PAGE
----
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The state of workforce in QSR industry: Report

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Nearly 75% of the workforce in the QSR industry in India has a work tenure of less than 3 years

New Delhi: FSSAI is playing an active role in addressing the food safety issues by educating the players operating in the Food Services domain and has made it mandatory for restaurants to display food safety boards, listing the dos and don’ts concerning hygiene, sanitation, good manufacturing practices (GMP), etc., prominently, besides employing trained food safety supervisor on their premises. FSSAI is also speeding up the registration process of FBOs (Food Business Operators) to ensure strong compliance with its guidelines. Presently, of the 2.5 million FBOs in the country, only 0.5 million (20%) have an FSSAI license.

From the perspective of managing the workforce effectively in this fast-paced industry, companies must prioritise compliance to ensure the well-being of their employees, maintain customer trust, and sustain long-term success in the industry.

This can encompass various aspects such as labour laws, including statutory compliances, taxation laws, employee welfare measures, food safety regulations, and hygiene standards. Non-compliance can lead to legal penalties, reputational damage, and operational disruptions for businesses operating in the QSR sector. The Average Age of the workforce in the QSR industry is 20 years.

Average Work Tenure

Nearly 75% of the workforce in the QSR industry in India has a work tenure of less than 3 years.

Distribution of Workforce by Average Tenure

A major chunk of the workforce, 41.8% have less than 2 years of experience. This relatively short tenure is often due to employees gaining experience and skills, prompting them to seek better opportunities elsewhere.

The limited opportunities for career growth in the QSR industry can contribute to employee turnover, as employees pursue positions that offer greater stability. Only 24.3% of the workforce serve for more than 3 years.

Average Attrition

The Monthly Average Attrition of the workforce in the QSR industry is between 10-40%.

Average Salary & Incentives

In QSRs, most of the workforce (88%) receive an average salary between 15k and 20k, whereas 12% receive less than 15k, less than most states’ minimum wage. Incentive programs are widely used across industries to boost productivity, achieve goals, and enhance employee satisfaction. However, most of the QSR workforce (64%) does not receive any incentives, while 33% receive incentives ranging from 2,000 to 3,000, and 3% receive incentives between 500 and 2,000.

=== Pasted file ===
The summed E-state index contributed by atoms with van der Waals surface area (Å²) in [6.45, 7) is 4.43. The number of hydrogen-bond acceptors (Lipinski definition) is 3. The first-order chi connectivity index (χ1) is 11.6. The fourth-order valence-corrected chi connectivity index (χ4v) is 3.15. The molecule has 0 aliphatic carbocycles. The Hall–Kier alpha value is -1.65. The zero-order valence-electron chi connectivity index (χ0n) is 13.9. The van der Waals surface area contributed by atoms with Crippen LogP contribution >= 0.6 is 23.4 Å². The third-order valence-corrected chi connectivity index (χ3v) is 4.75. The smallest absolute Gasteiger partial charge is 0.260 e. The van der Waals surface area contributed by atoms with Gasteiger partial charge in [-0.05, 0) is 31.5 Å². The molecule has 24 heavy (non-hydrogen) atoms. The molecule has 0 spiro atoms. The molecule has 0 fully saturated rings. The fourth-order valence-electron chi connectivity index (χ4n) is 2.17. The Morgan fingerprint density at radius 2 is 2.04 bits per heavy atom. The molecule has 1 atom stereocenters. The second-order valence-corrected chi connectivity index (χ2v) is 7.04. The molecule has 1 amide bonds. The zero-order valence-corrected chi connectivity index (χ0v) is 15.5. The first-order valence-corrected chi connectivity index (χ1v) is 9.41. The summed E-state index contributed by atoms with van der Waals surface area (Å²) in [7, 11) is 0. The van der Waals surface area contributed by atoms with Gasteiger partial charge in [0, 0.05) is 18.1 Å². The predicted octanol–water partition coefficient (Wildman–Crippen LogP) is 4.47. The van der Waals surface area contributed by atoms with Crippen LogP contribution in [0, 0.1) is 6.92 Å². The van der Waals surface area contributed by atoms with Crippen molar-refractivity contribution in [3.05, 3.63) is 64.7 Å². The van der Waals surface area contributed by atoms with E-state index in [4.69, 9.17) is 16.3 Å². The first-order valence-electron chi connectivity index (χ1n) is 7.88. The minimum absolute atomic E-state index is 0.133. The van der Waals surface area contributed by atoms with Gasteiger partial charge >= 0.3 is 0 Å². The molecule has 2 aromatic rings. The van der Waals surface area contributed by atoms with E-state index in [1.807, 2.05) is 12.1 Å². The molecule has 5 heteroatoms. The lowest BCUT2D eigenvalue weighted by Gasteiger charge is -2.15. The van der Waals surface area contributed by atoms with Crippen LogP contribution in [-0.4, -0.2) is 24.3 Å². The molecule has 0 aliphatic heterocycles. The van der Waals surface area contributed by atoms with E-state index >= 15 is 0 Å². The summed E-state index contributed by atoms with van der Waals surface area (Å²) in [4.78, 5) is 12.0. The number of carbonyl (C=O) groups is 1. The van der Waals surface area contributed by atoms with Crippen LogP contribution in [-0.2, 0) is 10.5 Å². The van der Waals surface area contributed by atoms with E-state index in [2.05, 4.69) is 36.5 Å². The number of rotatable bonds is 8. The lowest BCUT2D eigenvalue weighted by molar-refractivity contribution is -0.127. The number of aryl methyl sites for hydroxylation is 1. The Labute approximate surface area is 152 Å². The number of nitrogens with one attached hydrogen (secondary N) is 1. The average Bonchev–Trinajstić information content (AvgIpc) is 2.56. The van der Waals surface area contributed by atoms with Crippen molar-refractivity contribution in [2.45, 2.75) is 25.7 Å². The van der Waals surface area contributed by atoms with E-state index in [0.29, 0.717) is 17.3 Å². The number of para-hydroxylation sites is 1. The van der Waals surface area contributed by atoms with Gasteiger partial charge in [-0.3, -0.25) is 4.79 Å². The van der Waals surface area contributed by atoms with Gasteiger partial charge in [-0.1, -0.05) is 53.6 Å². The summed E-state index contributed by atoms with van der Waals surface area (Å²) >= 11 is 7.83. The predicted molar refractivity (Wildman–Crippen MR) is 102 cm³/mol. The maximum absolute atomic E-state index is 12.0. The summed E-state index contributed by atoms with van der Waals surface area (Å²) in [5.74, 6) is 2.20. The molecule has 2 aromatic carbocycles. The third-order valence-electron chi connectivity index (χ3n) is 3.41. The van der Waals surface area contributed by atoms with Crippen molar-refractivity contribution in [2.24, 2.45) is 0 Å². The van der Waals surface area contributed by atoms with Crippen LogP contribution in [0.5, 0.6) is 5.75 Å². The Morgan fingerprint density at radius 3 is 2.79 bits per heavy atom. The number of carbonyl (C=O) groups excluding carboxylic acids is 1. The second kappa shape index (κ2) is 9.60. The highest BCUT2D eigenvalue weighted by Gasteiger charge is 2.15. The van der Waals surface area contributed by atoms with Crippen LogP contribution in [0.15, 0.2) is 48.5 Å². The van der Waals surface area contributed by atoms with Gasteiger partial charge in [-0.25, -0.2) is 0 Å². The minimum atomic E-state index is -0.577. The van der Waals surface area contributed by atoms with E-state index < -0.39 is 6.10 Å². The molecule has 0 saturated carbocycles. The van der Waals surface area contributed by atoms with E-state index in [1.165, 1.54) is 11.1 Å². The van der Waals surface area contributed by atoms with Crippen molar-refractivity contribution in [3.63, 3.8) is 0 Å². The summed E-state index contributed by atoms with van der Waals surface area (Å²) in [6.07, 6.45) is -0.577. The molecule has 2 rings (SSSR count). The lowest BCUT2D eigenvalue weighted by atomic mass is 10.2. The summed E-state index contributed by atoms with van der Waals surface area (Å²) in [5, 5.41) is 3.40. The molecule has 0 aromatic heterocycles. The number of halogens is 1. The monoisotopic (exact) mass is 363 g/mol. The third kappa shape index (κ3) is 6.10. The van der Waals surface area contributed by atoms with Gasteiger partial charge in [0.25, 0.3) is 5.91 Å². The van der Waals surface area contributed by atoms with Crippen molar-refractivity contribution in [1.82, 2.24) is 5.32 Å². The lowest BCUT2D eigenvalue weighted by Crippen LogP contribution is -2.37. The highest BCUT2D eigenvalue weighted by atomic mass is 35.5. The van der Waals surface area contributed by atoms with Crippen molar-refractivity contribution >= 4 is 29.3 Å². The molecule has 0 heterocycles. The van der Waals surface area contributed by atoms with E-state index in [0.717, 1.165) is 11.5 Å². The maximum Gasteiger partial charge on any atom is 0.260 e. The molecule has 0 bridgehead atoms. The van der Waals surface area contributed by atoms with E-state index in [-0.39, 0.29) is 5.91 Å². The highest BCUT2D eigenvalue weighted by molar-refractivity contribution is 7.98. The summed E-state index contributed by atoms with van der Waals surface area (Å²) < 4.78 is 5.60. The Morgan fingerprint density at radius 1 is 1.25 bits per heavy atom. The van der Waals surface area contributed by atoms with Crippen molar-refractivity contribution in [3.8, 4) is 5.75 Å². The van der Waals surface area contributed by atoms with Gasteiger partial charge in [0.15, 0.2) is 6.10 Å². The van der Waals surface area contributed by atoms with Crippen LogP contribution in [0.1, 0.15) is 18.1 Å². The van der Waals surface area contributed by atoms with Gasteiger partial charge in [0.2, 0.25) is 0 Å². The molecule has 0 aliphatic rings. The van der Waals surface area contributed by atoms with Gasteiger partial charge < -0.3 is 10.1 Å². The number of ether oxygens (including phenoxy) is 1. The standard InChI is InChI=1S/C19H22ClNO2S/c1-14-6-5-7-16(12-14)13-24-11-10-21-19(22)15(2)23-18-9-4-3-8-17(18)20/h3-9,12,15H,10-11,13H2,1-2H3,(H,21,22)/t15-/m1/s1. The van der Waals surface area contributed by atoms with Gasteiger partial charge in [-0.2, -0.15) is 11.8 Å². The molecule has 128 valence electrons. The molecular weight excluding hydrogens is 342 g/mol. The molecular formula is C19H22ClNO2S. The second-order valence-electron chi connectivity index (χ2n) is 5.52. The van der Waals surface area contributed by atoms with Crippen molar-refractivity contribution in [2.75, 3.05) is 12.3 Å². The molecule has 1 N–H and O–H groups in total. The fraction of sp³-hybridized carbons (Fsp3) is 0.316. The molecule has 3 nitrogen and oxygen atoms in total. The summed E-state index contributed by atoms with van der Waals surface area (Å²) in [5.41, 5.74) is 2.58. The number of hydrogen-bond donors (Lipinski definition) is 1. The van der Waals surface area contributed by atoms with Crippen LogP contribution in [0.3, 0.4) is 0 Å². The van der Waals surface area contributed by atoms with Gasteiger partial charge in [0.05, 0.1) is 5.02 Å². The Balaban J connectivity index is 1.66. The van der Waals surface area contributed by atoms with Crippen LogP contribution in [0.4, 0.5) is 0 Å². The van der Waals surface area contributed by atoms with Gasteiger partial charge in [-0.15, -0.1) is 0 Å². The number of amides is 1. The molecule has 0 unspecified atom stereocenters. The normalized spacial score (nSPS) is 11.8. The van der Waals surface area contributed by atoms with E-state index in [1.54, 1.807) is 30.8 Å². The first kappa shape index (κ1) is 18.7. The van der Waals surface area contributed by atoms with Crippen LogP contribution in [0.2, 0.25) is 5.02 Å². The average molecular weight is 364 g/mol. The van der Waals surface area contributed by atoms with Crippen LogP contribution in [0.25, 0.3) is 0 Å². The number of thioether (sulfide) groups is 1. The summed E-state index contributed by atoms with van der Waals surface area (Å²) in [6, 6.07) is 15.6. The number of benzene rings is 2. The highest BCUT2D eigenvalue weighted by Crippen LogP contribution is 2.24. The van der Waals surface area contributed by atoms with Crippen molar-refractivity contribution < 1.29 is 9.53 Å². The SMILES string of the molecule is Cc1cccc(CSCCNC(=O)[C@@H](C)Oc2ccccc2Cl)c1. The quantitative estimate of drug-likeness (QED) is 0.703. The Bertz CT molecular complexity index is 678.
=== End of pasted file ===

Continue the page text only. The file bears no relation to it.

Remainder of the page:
Statutory Benefits

In the bustling world of Quick Service Restaurants (QSRs), where every detail counts in ensuring customer satisfaction, employee treatment emerges as a critical factor shaping the industry landscape. Amidst the flurry of activity, it’s concerning to find that a notable 21% of QSRs fall short of adhering to the minimum wage threshold. This discrepancy undermines employee morale and fuels a higher attrition rate.

Compounding this issue, a staggering 30% of QSRs neglect to provide statutory bonuses to their employees, a shortfall that diminishes motivation among the workforce. Without these bonuses and incentives, employees may struggle to find the drive to perform at their best, impacting overall operational efficiency and customer service quality. The QSRs offering statutory onuses mostly disburse the bonuses annually.

Furthermore, despite the provision for (ESIC) benefits for all employees earning less than Rs.21,000, 23% of QSRs remain non-compliant. This oversight compromises employee well-being and reflects a disregard for regulatory obligations.

Employee well-being suffers when we consider gratuity benefits, as only 58% of QSR chains extend this benefit to their employees. However, given the industry’s characteristic high turnover rates, the proportion of employees eligible for gratuity due to tenure exceeding 5 years remains notably low.

Nearly 24% of QSRs do not provide any leaves beyond standard weekly offs, 4 in a month. Most QSRs provide leaves between 20 and 30 days, and some between 15 and 20 days a year. Amidst this variance, a few standout QSRs prioritise employee satisfaction by allowing leave carry-forwards and accommodating extended leaves for personal reasons

Conclusion

The Indian food services market has experienced significant growth, with the Quick Service Restaurant (QSR) sector projected to reach substantial milestones in terms of market size and expansion. In light of this growth, effectively managing the people supply chain and the related regulatory compliance covering aspects like alary & Incentives, Statutory Bonus, ESIC, Gratuity and Leaves becomes crucial for SRs.

To effectively manage these compliance requirements, QSRs can benefit from utilising compliance platforms that provide a seamless workforce management experience and partnering with experienced staffing partners like TeamLease. With a dedicated team specialising in State-wise Labour Law Compliance Management and utilising advanced Statutory Compliance Management Tools, TeamLease offers comprehensive support in managing compliance requirements for the deployed workforce.

By integrating these solutions into their operations, QSRs can enhance operational efficiency, minimise compliance risks, and deliver a safer and more compliant dining experience.

Based on a report titled The State of Non-Compliance in the QSR Industry by TeamLease

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